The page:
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Temperature (ti)

Fig. 4.7 The condensation sequence for a gas of solar composition (After Grossman and Larimer, Rev. Geophys. Space Sci. 12, 71, 1974)

According to these investigations, the order in which the elements condensed is as follows: Al, Ti, Ca, Mg, Si, Fe, Na, and S. The abundances of the main elements, as with the stable phases around 140 K, are in extremely good agreement with the measured abundances in refractory inclusions in C3 chondrites (for example, in the Allende meteorite), which are the most ancient samples that we have at our disposal.

It should, however, be noted that the complex composition of meteorites, where components that condensed at high and low temperatures are in close association, suggests changes in heating that were very localized in both time and space, and possibly cold zones, outside the plane of the disk, that were subject to sudden surges in solar activity. The measurement of certain isotopic anomalies (such as those of oxygen in the Allende meteorite, and those of magnesium in other meteorites) appears to indicate the presence of presolar grains, formed in another nucleosynthetic environment, and which have survived without being vaporized when they were incorporated into the protosolar nebula.

It is possible to estimate the growth rate of grains through condensation, assuming that whenever there is a collision between a grain and a molecule, the molecule remains trapped on the grain. For a solid:gas ratio of 10~2 and a mean molecular mass of 20, calculations (carried out without allowing for turbulence) show that objects several centimetres across may form rapidly, and then collapse into the disk with characteristic times of 103 to 106 years, depending on whether the particles are some millimetres across or less than a few microns in size. Within the disk, increasing numbers of collisions allow bodies tens of kilometres across, the planetes-imals, to form. The chemical composition of these varies with heliocentric distance

Fig. 4.8 The distribution of minor-planet classes within the Main Belt. The asteroids with the highest densities (types E and S) occur close to the Sun, whereas primitive asteroids (type D), occur at the greatest heliocentric distances (After Bell, 1989)

Fig. 4.8 The distribution of minor-planet classes within the Main Belt. The asteroids with the highest densities (types E and S) occur close to the Sun, whereas primitive asteroids (type D), occur at the greatest heliocentric distances (After Bell, 1989)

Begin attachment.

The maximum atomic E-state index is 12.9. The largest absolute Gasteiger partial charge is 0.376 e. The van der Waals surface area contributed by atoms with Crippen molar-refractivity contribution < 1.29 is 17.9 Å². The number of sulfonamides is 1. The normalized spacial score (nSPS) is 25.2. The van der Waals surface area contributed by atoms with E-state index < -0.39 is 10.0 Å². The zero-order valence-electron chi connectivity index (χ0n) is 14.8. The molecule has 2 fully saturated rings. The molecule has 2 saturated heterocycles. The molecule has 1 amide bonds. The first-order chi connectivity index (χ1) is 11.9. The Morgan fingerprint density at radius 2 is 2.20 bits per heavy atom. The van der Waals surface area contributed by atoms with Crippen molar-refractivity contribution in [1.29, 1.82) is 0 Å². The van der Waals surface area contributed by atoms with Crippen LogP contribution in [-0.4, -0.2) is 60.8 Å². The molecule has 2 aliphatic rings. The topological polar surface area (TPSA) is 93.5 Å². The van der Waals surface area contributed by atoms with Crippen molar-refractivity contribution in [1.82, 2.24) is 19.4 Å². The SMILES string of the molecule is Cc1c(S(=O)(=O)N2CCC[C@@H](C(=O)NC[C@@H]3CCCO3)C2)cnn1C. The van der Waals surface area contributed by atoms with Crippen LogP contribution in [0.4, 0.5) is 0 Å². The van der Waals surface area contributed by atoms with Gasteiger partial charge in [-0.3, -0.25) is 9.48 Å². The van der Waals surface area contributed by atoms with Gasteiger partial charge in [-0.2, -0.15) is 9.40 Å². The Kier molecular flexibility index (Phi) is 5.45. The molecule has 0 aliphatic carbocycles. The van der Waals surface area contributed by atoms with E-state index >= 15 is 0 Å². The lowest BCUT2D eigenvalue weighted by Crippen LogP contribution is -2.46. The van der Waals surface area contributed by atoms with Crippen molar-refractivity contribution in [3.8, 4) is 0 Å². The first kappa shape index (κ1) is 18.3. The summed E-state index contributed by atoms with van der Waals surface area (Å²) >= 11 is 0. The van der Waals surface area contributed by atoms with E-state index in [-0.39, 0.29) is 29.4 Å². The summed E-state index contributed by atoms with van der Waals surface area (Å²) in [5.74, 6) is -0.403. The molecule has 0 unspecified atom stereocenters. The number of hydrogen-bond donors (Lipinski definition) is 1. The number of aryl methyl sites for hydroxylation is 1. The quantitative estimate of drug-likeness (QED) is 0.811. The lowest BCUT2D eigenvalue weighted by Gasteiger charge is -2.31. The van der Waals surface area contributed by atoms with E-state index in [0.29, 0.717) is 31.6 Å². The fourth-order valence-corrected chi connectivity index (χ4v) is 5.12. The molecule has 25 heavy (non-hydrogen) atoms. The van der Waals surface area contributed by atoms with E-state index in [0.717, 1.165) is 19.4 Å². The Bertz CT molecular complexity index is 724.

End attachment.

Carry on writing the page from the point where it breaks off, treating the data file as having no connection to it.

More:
A (AU)

(Fig. 4.8): close to the Sun, it is dominated by silicates and heavy metals, whereas beyond 5 AU, ices predominate. The planetesimals are more massive beyond the ice line, because there solid material is far more abundant.

4.3.2.3 The Burst of Accretion and the Formation of the Giant Planets

The growth of the protoplanets and small bodies, beyond a diameter of 10 km, is governed by gravitational attraction. To take account of the phenomena involved, numerical simulations use a statistical approach. According to the models, two bodies may agglomerate if they impact on one another with a collision velocity that is less than, or comparable to, their escape velocity. Two classes of solutions emerge from these calculations: (1) an orderly growth resulting in the formation of a few large bodies, with a power-law distribution for the mass of the smallest; (2) a burst of accretion, linked to the way in which a given body sweeps up surrounding material, and which ceases then the zone available for accretion becomes empty. This second mechanism allows rapid accretion of the giant planets, in particular Jupiter, in a time compatible with the model's other constraints (the existence of a minor-planet belt, and dispersal of the disk by the Sun's T-Tauri phase, about one to a few million years after the collapse of the nebula).

Jupiter's great mass, compared with that of the other giant planets, is very probably explained by its position relative to the ice line. Lying just outside the latter, it was able to sweep up the increase in solid material generated by the condensa

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